Shared property and housing bring to mind varied associations: memories of college dorms, hippie communes, cults, or shelters and poverty. A pair of northern California lawyers have just put together a new book which not only posits sharing as a positive ecological, money-saving and community-building example, but also details and works through many of the pragmatics involved with setting up such arrangements.
During their July presentation at A Great Good Place for Books in Montclair, the authors illustrated their big-picture idea by using Sharpies to draw on an easel a polluted planet Earth and a bankrupt society, and then a contrasting, happy, shared neighborhood with trees, chickens, fewer cars, and community garden and exercise space, and even a recording studio for enterprising musicians. The presentation began in a relaxed, Earth-friendly setting…but the actual book conveys much more realism and extensive practical detail. The Sharing Solution is just as much ‘let’s survive this economy without too much deprivation’ as ‘let’s save the planet and bring peace on earth!’
The authors suggest what can be shared: everything from babysitting and pet-care responsibilities to cars, household chores, major appliances and exercise equipment, garden space, boats, and living space. And how to locate people interested in sharing – one’s coworkers, neighbors, friends, even those on websites specifically designed for that purpose. The emphasis on starting right where you live with people you already know, as opposed to having to go out and locate members of a very different ‘Sharing Lifestyle’ community, was rather welcome. Also, anyone and everyone can probably share something…one does not have to be impoverished, a young cute hipster, a student, a Berkeley native, a hippie, or an environmental activist to share!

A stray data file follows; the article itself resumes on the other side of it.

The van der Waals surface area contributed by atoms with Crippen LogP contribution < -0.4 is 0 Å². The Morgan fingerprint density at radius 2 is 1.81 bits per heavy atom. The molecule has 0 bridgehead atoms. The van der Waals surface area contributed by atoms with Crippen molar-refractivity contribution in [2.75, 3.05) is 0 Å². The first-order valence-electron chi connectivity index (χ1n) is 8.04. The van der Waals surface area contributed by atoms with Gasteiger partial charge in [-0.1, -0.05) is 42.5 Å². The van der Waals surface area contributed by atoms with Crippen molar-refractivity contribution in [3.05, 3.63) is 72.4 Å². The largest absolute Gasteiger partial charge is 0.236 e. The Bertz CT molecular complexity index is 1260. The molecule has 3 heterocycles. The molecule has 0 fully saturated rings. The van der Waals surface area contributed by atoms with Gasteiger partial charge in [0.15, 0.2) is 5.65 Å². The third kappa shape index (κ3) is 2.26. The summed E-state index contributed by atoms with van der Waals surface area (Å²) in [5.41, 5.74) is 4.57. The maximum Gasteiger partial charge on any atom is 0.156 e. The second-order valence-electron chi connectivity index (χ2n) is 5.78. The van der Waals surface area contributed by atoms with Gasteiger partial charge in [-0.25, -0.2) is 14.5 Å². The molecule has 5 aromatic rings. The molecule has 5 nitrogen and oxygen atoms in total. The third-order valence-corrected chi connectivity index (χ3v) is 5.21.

Rather than pretending we live in an utopia where problems will not arise, Doskow and Orsi advocate preventing squabbles before they start by discussing and agreeing to rules in advance. They suggest different kinds of disagreements that may come up among people sharing property, and encourage friends and neighbors to develop guidelines for how to handle these situations so people will know what to expect and what will be expected of them.
Even after the best possible planning, conflicts can still arise among ordinary, normally clear-headed and well-meaning people. Anticipating this, Orsi and Doskow have an entire chapter devoted to communication strategies for articulating needs, wishes, and concerns. What if you agree to carpool with a neighbor, but he’s chatty in the evenings when you prefer to listen to music or think? What if you and your best friend share fruit from each other’s trees, and your tree becomes diseased one year and you have less to share? What if you share the new lawnmower you just bought with the lady down the street, and she gives it back to you broken? None of these issues can necessarily be resolved easily, but effective, clear communication will not hurt in any case.
Orsi and Doskow bring their legal experience to bear on this book by presenting clear, formal agreements members of a sharing group or even simple neighbors and friends can sign. The book could be called, “Sharing for Dummies” – not in a perjorative sense, but to accentuate the emphasis on practical how-tos and everyday situations and advice.
The Sharing Solution is available from Nolo Press here: http://nolo.com/product.cfm/ObjectID/15C8447D-D2A4-4583-84F987F32ACE7304/213/ Perhaps order one for your office or home and share a copy!